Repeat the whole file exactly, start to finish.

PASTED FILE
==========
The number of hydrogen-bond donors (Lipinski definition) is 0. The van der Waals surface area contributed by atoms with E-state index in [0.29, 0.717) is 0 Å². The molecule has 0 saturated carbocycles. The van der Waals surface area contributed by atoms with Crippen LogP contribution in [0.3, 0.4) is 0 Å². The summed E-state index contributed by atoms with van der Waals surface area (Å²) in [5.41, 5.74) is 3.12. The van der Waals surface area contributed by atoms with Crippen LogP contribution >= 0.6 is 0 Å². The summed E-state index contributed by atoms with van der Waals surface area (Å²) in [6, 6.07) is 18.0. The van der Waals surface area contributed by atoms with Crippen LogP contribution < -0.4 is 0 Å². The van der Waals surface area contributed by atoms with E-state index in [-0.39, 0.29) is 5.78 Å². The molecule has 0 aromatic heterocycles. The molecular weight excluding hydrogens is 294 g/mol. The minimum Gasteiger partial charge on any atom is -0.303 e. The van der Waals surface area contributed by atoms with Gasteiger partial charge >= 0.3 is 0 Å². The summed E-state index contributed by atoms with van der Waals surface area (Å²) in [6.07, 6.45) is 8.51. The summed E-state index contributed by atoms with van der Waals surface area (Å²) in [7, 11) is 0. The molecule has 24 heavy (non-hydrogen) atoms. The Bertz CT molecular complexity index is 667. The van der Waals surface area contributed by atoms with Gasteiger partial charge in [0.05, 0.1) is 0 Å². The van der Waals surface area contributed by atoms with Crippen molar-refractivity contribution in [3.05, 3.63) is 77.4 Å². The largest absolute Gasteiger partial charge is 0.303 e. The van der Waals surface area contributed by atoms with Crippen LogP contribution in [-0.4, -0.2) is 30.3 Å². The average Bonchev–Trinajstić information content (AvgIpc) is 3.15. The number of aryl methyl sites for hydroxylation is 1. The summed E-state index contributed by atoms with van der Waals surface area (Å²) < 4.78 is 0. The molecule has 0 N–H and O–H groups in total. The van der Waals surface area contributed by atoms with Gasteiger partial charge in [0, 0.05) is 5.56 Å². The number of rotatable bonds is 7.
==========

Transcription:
The number of hydrogen-bond donors (Lipinski definition) is 0. The van der Waals surface area contributed by atoms with E-state index in [0.29, 0.717) is 0 Å². The molecule has 0 saturated carbocycles. The van der Waals surface area contributed by atoms with Crippen LogP contribution in [0.3, 0.4) is 0 Å². The summed E-state index contributed by atoms with van der Waals surface area (Å²) in [5.41, 5.74) is 3.12. The van der Waals surface area contributed by atoms with Crippen LogP contribution >= 0.6 is 0 Å². The summed E-state index contributed by atoms with van der Waals surface area (Å²) in [6, 6.07) is 18.0. The van der Waals surface area contributed by atoms with Crippen LogP contribution < -0.4 is 0 Å². The van der Waals surface area contributed by atoms with E-state index in [-0.39, 0.29) is 5.78 Å². The molecule has 0 aromatic heterocycles. The molecular weight excluding hydrogens is 294 g/mol. The minimum Gasteiger partial charge on any atom is -0.303 e. The van der Waals surface area contributed by atoms with Gasteiger partial charge >= 0.3 is 0 Å². The summed E-state index contributed by atoms with van der Waals surface area (Å²) in [6.07, 6.45) is 8.51. The summed E-state index contributed by atoms with van der Waals surface area (Å²) in [7, 11) is 0. The molecule has 24 heavy (non-hydrogen) atoms. The Bertz CT molecular complexity index is 667. The van der Waals surface area contributed by atoms with Gasteiger partial charge in [0.05, 0.1) is 0 Å². The van der Waals surface area contributed by atoms with Crippen molar-refractivity contribution in [3.05, 3.63) is 77.4 Å². The largest absolute Gasteiger partial charge is 0.303 e. The van der Waals surface area contributed by atoms with Crippen LogP contribution in [-0.4, -0.2) is 30.3 Å². The average Bonchev–Trinajstić information content (AvgIpc) is 3.15. The number of aryl methyl sites for hydroxylation is 1. The summed E-state index contributed by atoms with van der Waals surface area (Å²) < 4.78 is 0. The molecule has 0 N–H and O–H groups in total. The van der Waals surface area contributed by atoms with Gasteiger partial charge in [0, 0.05) is 5.56 Å². The number of rotatable bonds is 7.